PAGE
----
When you read this article I am about 100 percent sure that you'll go 'wow, thats cool'. There are some weird but cool photography tricks that i am sure will be very useful and will surely help aspiring photograpers to save some money! I came across this cool article in!


 Use a lamp instead of a tripod!

DSLR screwed onto a lamp as a tripod in a pinch.


Want to take a group photo but don’t have a place to set the camera?  Just whip the lamp shade off a lamp and screw your camera onto the lampshade-holder. The thread size of the bolt on a lamp shade is exactly the same size as the filter thread used on tripods, so your camera will easily attach. 


Day to night in a flash

Turn your flash to FULL power and expose for the flash instead of the ambient light.


Sometimes you’re out shooting portraits on a bright sunny day and the light just looks too natural.  This happens mostly when shooting a wedding or engagement when you're shooting at a park or other outdoor location and you'll get bored with the same lighting in every shot. What you can do is to turn up the power on my flash to the max.  This will, obviously, make the subject extremely bright. If you change your camera settings to expose for the subject, it will make the background look extremely dark because the flash didn’t hit it.  This makes it look like it’s night time even if it’s the middle of the day.


Take your lens off for macro photography

Backward lens for shooting macro


This is the coolest camera trick I’ve seen in a long time.  If you take off your lens and hold it in front of the camera, you get a macro lens!

There are four things you need to know about using this trick:

  • Your camera won’t take a picture with the lens off unless you’re in manual mode.  
  • The best focal length seems to be around 50mm, so either a 50mm prime or an 18-55mm kit lens would be perfect!
  • Obviously, you lose autofocus since your lens isn’t attached to the camera.  Focus is achieved by simply moving closer to or                                further away from the subject, and
  • The camera can’t open up the aperture, so you’ll do it with your hand.  On the back of the lens (the side you mount on the camera), move          the little plastic slider piece that controls the aperture.  If you look in the lens while doing it, you’ll see the hole open up.


Delete tourists from your travel photos

This little technique makes it EASY to get rid of the tourists in your travel shots!


This is an awesome trick for travel photographers.  Sometimes you’re at an amazing location, but there are people in the way of your shot.  If you want to take a picture of a landmark and people are in your shot, you will likely spend the rest of your adult life cloning people out of the shot unless you try this technique.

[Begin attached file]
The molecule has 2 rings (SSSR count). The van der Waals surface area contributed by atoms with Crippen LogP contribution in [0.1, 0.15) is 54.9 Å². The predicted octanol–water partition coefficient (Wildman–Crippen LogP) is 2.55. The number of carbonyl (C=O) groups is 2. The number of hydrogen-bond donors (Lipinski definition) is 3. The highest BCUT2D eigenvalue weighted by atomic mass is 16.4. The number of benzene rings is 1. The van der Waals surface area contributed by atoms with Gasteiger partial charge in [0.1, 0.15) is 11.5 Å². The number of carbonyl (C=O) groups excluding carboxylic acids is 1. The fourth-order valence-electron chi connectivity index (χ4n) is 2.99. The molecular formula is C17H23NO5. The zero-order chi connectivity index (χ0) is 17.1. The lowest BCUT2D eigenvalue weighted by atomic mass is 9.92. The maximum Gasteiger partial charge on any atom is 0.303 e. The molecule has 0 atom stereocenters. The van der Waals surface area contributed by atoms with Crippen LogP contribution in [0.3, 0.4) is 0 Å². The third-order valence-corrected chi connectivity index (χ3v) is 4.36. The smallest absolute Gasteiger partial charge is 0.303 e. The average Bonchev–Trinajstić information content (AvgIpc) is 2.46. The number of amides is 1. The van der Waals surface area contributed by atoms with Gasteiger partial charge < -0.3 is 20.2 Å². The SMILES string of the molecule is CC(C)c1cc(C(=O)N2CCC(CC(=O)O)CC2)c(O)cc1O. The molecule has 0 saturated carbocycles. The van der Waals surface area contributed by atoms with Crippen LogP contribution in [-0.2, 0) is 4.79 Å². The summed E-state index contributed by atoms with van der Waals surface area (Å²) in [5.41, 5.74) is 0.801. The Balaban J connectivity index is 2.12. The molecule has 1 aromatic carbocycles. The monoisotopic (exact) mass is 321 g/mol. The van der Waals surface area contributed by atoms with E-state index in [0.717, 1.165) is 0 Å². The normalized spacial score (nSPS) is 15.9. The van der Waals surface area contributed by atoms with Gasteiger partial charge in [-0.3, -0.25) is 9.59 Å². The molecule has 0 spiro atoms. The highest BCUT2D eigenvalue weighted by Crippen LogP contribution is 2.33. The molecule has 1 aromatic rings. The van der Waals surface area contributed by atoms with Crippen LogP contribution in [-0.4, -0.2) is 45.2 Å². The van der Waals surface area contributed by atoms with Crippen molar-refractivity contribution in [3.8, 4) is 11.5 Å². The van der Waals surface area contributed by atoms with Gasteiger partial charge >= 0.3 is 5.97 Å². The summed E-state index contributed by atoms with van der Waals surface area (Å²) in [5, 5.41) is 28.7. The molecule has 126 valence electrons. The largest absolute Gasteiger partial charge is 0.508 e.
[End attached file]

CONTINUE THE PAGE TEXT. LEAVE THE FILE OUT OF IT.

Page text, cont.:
Step 1: Set your camera on a tripod.

Step 2: Take a picture about every 10 seconds until you have about 15 shots, depending on how fast people are walking around.

Step 3: Open all the images in Photoshop by going to File > Scripts > Statistics.   Choose “median” and select the files you took (you can get a somewhat similar effect in recent versions of Photoshop Elements by going to Enhance > Photomerge > Scene Cleaner).

Step 4: Photoshop finds what is different in the photos and simply removes it!  Since the people moved around, it fills the area where someone was standing with part of another photo where no one was there.


Reflector as studio backdrop

Sometimes when we shoot outdoor portraits, you see a pose or an expression for the model that makes you wish you were in the studio so I could photograph them on a white background.  Sometimes a white background is the best way to focus all attention in the photo on the model, and it gives the photo a bright and clean look.  When in this situation, grab a simple $25 reflector and use it as a studio backdrop on the spot! The trick for making this technique work is to use positive exposure compensation.  The camera will try and dim down the white background to a dull gray because it thinks the white is overexposed.  About 1 stop of exposure compensation will make the reflector background look bright white. 


Insulation reflector board


Circular reflectors are excellent for improving the lighting in your outdoor portraits.  By holding them to reflect the sun’s light, you can fill in shadows and put beautiful highlights on the face of the person you’re shooting.  However, most circular reflectors only work for a head-and-shoulders shot and only for one person.  You can purchase a large full-body reflector, but they usually cost around $70.

The back side is white.

Best thing is to simply purchase insulation board for $5 and then cover the back and edges with white duct tape.  You’ll find insulation board with reflective silver backing at any home improvement store.  It comes in several sizes.  I chose one that is 4 feet (1.2 meters) in height. This simple solution gives you a very large reflector that is lightweight, and you can use one side to reflect silver and the other side to reflect white.  Awesome right? You can also use this as a way to put a little wind in the hair of my models when I’m shooting someone with long hair.  Just have an assistant fan up and down with the reflector board and it gives just the right amount of wind to give the hair some bounce without blowing the models away.


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